Posts Tagged H.A. Griswold
Earlier this month I had the opportunity to guide students from the Head-Royce School in Oakland, California enrolled in a selective social justice program visiting the nation’s capital on a walking tour of Old Anacostia.
Organized by Envoys, an international organization that works with innovative schools and teachers to expand the boundaries of possibility for global education programming, an intellectually curious and well-informed group of young men and women rendezvoused at the Anacostia Metro station. We then proceeded to review a number of murals before entering the boundaries of the Historic Anacostia replete with a variety of Frederick Douglass-themed murals.
Special thanks to the students and teachers of the Head-Royce School, Envoys program leaders and local community leaders within Anacostia who took time to offer their welcome and hospitality.
As the weather in Washington warms join local historian and author John Muller for a walking tour of Old Anacostia to explore the history of the city’s first suburb and the late 19th century stomping grounds of Frederick Douglass.
We will meet at the visitor’s center of the Frederick Douglass National Historic Site (1411 W Street SE) and then ascend to the summit of Cedar Hill, the estate where Douglass spent the last 18 years of his life, and take in panoramic views of the capital city skyline. You will learn stories of Douglass’s professional and personal undertakings there, including his controversial second marriage, his service as United States Marshal, and his mentorship of a younger generation of activists. We will then descend into Historic Anacostia and explore the history, the homes, churches and sights that still remain, bringing forgotten historical characters to life such as Lingarn B. Anderson who followed up on reports of John Wilkes Booth’s presence in Uniontown, Henry A. Griswold who with a group of investors that included Douglass brought the streetcar to Anacostia, and other prominent men and women of 19th century Uniontown.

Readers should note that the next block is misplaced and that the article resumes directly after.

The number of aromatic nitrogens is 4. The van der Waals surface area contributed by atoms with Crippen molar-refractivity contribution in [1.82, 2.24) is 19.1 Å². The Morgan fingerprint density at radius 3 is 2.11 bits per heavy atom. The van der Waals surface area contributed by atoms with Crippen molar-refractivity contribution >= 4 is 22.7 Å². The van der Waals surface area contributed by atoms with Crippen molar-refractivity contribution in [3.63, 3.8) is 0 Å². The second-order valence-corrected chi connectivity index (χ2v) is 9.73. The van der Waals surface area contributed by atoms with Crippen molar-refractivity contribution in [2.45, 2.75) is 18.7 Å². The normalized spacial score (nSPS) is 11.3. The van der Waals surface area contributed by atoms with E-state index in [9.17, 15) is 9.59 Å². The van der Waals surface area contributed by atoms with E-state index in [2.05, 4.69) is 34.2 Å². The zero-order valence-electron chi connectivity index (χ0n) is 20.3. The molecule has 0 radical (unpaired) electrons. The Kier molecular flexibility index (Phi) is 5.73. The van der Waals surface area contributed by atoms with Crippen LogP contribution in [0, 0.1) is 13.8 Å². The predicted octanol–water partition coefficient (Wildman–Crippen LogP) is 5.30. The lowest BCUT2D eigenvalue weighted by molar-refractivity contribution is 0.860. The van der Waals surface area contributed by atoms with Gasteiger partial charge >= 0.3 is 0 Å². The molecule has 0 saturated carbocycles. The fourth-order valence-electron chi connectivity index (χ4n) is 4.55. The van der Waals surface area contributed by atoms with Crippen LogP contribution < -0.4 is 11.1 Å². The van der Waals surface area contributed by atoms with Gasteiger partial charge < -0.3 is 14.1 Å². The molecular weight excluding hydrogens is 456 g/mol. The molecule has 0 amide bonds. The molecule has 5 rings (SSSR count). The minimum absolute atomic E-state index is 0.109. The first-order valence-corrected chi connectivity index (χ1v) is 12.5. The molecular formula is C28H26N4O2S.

Everyone will be provided a copy of an 1887 map of the neighborhood and I will share historic photos to provide perspective and a frame of reference.
Tours are $25. Dates are June 8th 11am – 12:30pm & June 22nd 11am – 12:30pm. To reserve a place visit SideTour at http://www.sidetour.com/experiences/discover-the-fascinating-life-of-frederick-douglass-in-dc.
Look forward to seeing you soon!
Here’s what others are saying…
“John Muller served as an excellent and knowledgeable guide for our inquisitive group. Muller gave us a very thoroughly research approach to our tour with 19th century and early 20th century photographs depicting Anacostia or “Uniontown”, as it once was called.” – Nancy Olds, photographer & journalist at the Civil War News
“John is an incredibly knowledgeable leader, just bursting with fabulous information. He guided the tour well and made sure everyone was able to hear.” – Dr. Jack Lowe